INT
��Ahmet went to the movies yesterday, didn��t he?�� (lit. ��, isn��t it so?) 3.1.4 Disjunctive-negative structures A completely different strategy of forming polar interrogatives from the ones discussed so far is found in Mandarin Chinese and some other Asian languages as well as in certain languages spoken in Papua New Guinea (Amele, Kobon). What is remarkable about the relevant con- structions is their affinity to alternative interrogatives. The example given in (43) looks like an alternative interrogative in which the conjunction is missing and where the second con- junct is the negation of the first. This type of polar interrogative is also known as the ��A-not-A construction�� (cf. Li & Thompson, 1984). (43) ta z��i jia bu z��i jia? [Mandarin Chinese] 3.SG at home NEG at home ��Is s/he at home?�� The complete structure as shown in (43), however, is not used very frequently and usually replaced by either of the reduced constructions given in (44). 16

Page 17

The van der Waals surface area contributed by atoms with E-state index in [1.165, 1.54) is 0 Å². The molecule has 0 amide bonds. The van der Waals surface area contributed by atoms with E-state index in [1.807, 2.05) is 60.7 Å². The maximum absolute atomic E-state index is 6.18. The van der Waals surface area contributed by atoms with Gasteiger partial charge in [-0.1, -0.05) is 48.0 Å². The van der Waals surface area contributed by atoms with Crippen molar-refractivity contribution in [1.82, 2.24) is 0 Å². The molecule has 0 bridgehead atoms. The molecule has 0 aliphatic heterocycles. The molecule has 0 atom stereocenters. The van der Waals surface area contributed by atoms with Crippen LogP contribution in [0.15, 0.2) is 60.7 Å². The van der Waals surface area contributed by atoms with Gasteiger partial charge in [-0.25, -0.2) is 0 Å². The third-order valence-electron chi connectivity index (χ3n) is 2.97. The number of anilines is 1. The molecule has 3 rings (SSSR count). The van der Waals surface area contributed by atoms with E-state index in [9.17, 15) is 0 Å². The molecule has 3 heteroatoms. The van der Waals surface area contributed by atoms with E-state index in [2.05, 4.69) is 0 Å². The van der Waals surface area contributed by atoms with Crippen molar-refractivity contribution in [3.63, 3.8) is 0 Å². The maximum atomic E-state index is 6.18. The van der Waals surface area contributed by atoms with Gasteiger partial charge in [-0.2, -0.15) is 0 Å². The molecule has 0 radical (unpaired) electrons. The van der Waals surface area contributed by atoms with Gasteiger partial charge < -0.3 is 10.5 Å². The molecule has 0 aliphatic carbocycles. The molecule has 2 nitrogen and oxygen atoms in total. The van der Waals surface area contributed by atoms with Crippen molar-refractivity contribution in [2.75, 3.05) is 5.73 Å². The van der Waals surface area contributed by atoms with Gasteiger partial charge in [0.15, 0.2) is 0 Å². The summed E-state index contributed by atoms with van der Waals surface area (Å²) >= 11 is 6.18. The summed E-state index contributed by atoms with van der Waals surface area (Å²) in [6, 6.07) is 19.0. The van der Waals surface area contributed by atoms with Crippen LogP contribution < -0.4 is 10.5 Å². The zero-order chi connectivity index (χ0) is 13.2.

(44) Mandarin Chinese a. ta z��i bu z��i jia? b. ta z��i jia bu z��i? What is noteworthy about Mandarin Chinese is that the very same construction, when ap- pended to a declarative sentence, serves the function of an interrogative tag. In other words, the resulting questions are not neutral any longer with respect to their expected answer. Nev- ertheless, the set of A-not-A structures used as tags is extremely limited and highly lexical- ized. Apart from du�� bu du�� ��right not right��, as shown in (45), there is only hao bu hao ��good not good��, sh�� bu sh�� ��is not is��, key bu key ��may not may�� and x��ng bu x��ng ��okay not okay�� that occur with significant frequency. (45) zhang-san xhuan he jiu, du�� bu du��? [Mandarin Chinese] Zhang-san like drink wine right NEG right ��Zhang-san likes to drink wine, right?�� 3.1.5 Change in the order of constituents Mostly restricted to Indo-European languages and predominantly to the Germanic branch, by contrast, is the use of a special word order for polar interrogatives. Outside this genetic group, this strategy is very rare. Two non-Indo-European languages known to us that also make use of it are Finnish and Malay. The most common case is to put the finite verb into sentence- initial position while retaining the relative order of the other constituents (cf. (46) – (49)).